Do you need a DBA (“doing business as”) designation for your business? Here's why you would – or wouldn't – want to consider filing a DBA
Posted in ND Insights Newsletter on Monday, June 20, 2022
Do You Need a DBA?
When it comes to business, the name of your entity is as important as its location. Some Naturopathic Physicians want to see their name on the door, while others might want to retain some privacy as a small business owner and go with a name independent of their own.
What is a DBA?
It is, at its simplest, a nickname for your business – it stands for “Doing Business As.” If you form your business as a sole proprietor, you likely will want to use a DBA. Your tax and legal records will be associated with your own name, but you may want your business name to be different. For instance, Sue Smith might form a sole proprietorship for her practice, which will use the DBA Natural Health and Wellness.
Who Needs a DBA?
If your business is formed as a corporation in any form – S Corp, C Corp, LLC, etc. – you do not need a DBA. The company name you’ve created is the same as a DBA. If you are a sole proprietorship or general partnership, you will need to get a DBA unless you want the business to be under your personal or partnership name. Also, if you are buying into a franchise, it’s a good idea to file a DBA so state officials know you’re doing business under the franchise you bought into.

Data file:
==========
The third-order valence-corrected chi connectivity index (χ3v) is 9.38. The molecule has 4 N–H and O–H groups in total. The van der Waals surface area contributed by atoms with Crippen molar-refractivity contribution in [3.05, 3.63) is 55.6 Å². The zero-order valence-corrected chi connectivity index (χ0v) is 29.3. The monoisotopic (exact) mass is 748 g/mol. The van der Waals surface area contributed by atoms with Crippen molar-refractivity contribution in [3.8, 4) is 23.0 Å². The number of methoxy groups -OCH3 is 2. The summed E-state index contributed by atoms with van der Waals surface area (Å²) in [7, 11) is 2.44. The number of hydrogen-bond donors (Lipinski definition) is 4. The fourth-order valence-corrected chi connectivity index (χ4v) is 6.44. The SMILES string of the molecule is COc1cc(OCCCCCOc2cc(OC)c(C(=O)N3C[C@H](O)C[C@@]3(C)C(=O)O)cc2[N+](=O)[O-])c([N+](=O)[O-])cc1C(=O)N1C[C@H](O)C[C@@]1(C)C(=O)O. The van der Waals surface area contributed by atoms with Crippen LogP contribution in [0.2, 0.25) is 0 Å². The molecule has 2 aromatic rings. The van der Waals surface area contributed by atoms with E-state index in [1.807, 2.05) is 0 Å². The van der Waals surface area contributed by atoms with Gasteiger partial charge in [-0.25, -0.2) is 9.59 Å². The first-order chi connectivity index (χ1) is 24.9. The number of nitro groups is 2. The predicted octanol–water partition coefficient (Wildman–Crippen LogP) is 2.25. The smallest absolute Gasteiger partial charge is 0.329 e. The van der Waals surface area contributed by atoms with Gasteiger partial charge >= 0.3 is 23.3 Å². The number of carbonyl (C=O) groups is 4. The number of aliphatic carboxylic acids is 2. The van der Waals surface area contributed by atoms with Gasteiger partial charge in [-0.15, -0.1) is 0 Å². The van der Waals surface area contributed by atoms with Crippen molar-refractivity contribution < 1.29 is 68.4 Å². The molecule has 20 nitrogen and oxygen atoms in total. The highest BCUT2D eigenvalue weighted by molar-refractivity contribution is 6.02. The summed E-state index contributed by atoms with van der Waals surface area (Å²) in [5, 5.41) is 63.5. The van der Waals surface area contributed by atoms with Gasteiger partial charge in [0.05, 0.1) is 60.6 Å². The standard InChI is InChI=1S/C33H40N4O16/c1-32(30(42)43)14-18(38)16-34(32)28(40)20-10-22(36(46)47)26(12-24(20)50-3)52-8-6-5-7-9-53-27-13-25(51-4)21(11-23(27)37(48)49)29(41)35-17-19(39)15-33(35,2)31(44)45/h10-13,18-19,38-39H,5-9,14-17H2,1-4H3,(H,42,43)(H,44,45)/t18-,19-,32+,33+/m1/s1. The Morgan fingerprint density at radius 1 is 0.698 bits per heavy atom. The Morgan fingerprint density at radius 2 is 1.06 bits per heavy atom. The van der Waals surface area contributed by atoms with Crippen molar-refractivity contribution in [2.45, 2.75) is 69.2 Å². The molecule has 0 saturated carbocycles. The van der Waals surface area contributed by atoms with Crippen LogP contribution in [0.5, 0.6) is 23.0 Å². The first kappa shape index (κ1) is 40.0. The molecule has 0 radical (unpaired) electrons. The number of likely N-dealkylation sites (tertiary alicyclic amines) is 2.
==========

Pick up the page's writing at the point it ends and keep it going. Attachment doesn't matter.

Are There Restrictions with a DBA?
Yes, choosing a DBA does come with some restrictions:
- It can’t include words like “Inc,” “LLC" or “Corp” if the business isn’t a corporation or doesn’t have that type of corporate status.
- It shouldn’t be the same DBA name as another business in the immediate area. It’s free and easy to search your Secretary of State’s business database to see what entities already exist with the same, or a similar, name.
- A DBA is not the same as a trademark. Check the USPTO.gov website for any existing trademarks before landing on your DBA to avoid any legal ramifications.
What are the Advantages of a DBA?
A DBA makes it easier to separate the business from the business owner which is helpful when actually “doing business.” It means you can keep your personal accounts separate from your business accounts and it opens the door for expansion. If you decide to open other practices in the future, you simply register those offices under a separate DBA. You also do not need to obtain an EIN number from the IRS or state tax authorities.
How Do I Get a DBA?
Once you’ve done the research and landed on your DBA, you may need to register it in the city, county or state you’re doing business in. Requirements vary so check with state and local governments before you register. Generally, you’ll need to submit a form and pay a small fee to register your DBA. It’s a small price to pay for the ease of starting off your new business on the right foot.